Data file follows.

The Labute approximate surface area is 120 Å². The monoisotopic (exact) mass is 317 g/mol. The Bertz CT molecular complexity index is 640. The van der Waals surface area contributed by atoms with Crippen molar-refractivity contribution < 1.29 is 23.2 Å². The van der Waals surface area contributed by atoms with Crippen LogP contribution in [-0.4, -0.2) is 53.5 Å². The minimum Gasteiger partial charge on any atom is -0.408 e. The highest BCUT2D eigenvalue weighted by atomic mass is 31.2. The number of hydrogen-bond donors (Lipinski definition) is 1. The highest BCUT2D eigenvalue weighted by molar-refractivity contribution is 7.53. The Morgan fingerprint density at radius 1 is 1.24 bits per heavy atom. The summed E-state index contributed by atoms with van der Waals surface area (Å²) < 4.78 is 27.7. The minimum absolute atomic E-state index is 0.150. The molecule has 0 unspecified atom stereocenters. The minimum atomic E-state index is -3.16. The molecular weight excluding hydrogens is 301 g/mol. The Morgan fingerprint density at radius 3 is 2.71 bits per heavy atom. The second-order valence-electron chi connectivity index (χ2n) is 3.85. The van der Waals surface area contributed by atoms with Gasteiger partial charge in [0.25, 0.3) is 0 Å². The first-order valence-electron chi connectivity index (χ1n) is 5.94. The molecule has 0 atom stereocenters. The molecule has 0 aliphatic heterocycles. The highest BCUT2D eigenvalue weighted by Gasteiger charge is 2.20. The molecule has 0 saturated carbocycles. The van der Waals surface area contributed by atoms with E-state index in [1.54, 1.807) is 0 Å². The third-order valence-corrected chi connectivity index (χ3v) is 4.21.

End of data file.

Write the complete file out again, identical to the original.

The Labute approximate surface area is 120 Å². The monoisotopic (exact) mass is 317 g/mol. The Bertz CT molecular complexity index is 640. The van der Waals surface area contributed by atoms with Crippen molar-refractivity contribution < 1.29 is 23.2 Å². The van der Waals surface area contributed by atoms with Crippen LogP contribution in [-0.4, -0.2) is 53.5 Å². The minimum Gasteiger partial charge on any atom is -0.408 e. The highest BCUT2D eigenvalue weighted by atomic mass is 31.2. The number of hydrogen-bond donors (Lipinski definition) is 1. The highest BCUT2D eigenvalue weighted by molar-refractivity contribution is 7.53. The Morgan fingerprint density at radius 1 is 1.24 bits per heavy atom. The summed E-state index contributed by atoms with van der Waals surface area (Å²) < 4.78 is 27.7. The minimum absolute atomic E-state index is 0.150. The molecule has 0 unspecified atom stereocenters. The minimum atomic E-state index is -3.16. The molecular weight excluding hydrogens is 301 g/mol. The Morgan fingerprint density at radius 3 is 2.71 bits per heavy atom. The second-order valence-electron chi connectivity index (χ2n) is 3.85. The van der Waals surface area contributed by atoms with Gasteiger partial charge in [0.25, 0.3) is 0 Å². The first-order valence-electron chi connectivity index (χ1n) is 5.94. The molecule has 0 atom stereocenters. The molecule has 0 aliphatic heterocycles. The highest BCUT2D eigenvalue weighted by Gasteiger charge is 2.20. The molecule has 0 saturated carbocycles. The van der Waals surface area contributed by atoms with E-state index in [1.54, 1.807) is 0 Å². The third-order valence-corrected chi connectivity index (χ3v) is 4.21.